One peer-reviewed scientific study was recently published on the benefits of emotional support animals for people with serious mental illnesses such as chronic anxiety or depression. The researchers’ study found that participants experienced significant reductions in depression, anxiety and loneliness one year after adopting an animal into the family.
Emotional support animals do not need formal training or certification, unlike service animals. They are officially recognized by medical professionals as therapeutically necessary for people with certain conditions. These conditions can be anxiety, depression or addiction, which qualify as a disability under the Fair Housing Act. Emotional support animals are partners in people’s health and well-being. They always have a place in a person’s life.
In the study, all participants were considered low-income, had chronic mental illness and lived alone. They were specially interviewed and had their homes inspected. This was necessary to ensure the safety of the pet.
Before participants took in a cat or dog for emotional support, they took a test assessing their anxiety, depression and loneliness. The researchers also collected saliva samples to measure three markers of stress and attachment – cortisol, alpha-amylase and oxytocin.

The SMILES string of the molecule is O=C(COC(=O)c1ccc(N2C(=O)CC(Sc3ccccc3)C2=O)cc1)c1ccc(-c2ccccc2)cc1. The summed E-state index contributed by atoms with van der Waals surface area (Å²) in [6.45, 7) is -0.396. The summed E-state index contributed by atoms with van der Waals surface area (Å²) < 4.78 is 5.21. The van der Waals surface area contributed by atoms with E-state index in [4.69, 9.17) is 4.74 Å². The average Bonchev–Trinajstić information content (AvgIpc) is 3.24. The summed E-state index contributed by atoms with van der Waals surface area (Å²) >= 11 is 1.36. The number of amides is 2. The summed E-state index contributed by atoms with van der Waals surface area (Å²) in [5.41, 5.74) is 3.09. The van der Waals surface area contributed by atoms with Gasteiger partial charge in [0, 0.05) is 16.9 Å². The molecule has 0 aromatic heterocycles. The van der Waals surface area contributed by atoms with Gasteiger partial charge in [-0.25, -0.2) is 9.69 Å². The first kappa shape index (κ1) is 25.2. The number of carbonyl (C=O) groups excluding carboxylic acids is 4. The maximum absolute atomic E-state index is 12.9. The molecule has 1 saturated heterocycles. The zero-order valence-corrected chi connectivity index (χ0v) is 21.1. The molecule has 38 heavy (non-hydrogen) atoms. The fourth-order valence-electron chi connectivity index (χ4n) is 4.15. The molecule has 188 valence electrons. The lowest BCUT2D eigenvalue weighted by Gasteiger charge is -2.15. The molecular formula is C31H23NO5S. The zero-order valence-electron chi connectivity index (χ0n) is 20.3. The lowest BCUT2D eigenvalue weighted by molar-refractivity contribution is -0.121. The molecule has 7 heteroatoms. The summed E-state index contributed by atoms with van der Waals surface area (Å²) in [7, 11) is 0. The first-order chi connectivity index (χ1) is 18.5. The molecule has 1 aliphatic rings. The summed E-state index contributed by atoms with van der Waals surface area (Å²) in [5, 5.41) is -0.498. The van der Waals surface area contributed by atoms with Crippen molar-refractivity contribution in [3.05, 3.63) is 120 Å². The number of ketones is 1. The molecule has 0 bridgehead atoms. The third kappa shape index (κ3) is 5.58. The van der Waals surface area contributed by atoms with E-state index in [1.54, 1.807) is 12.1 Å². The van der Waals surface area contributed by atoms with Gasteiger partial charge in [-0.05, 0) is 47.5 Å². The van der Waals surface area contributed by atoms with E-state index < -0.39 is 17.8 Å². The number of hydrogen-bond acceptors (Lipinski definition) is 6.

Cortisol is a major stress hormone. Constant overexposure to cortisol increases the risk of depression, anxiety and cardiovascular disease.
Alpha-amylase is an enzyme found in saliva that can increase stress levels.
Oxytocin is a hormone that the brain releases during communication. This is why a person experiences warm and affectionate feelings when a loved one is around.
The researchers observed the study participants and took control measurements after one month, three months, six months, nine months and one year.
After 12 months, all participants took a psychological test again to assess their mental well-being. The study showed that one year after adopting animals for emotional support, not only did the participants have significantly lower levels of anxiety and depression, but they were also less lonely.
The idea for such a study came from a social worker early in her career. At the time, he was conducting a risk assessment of people contemplating suicide. One of the many questions he asked them was, “What stopped you from carrying out these thoughts?”
He got many different answers like, “I can’t do that to my family,” or “It’s against my faith.” But there were also regularly many responses like, “I don’t want to keep my pet.”
People cited their pets as the reason for their lives.
This study had no control group and a small sample size, so the researchers can’t make broad generalizations. But this may be only the first study of many. It could serve as a catalyst for further research using more rigorous methods. And then the benefits that can be derived from emotional support animals can be better understood and exploited.
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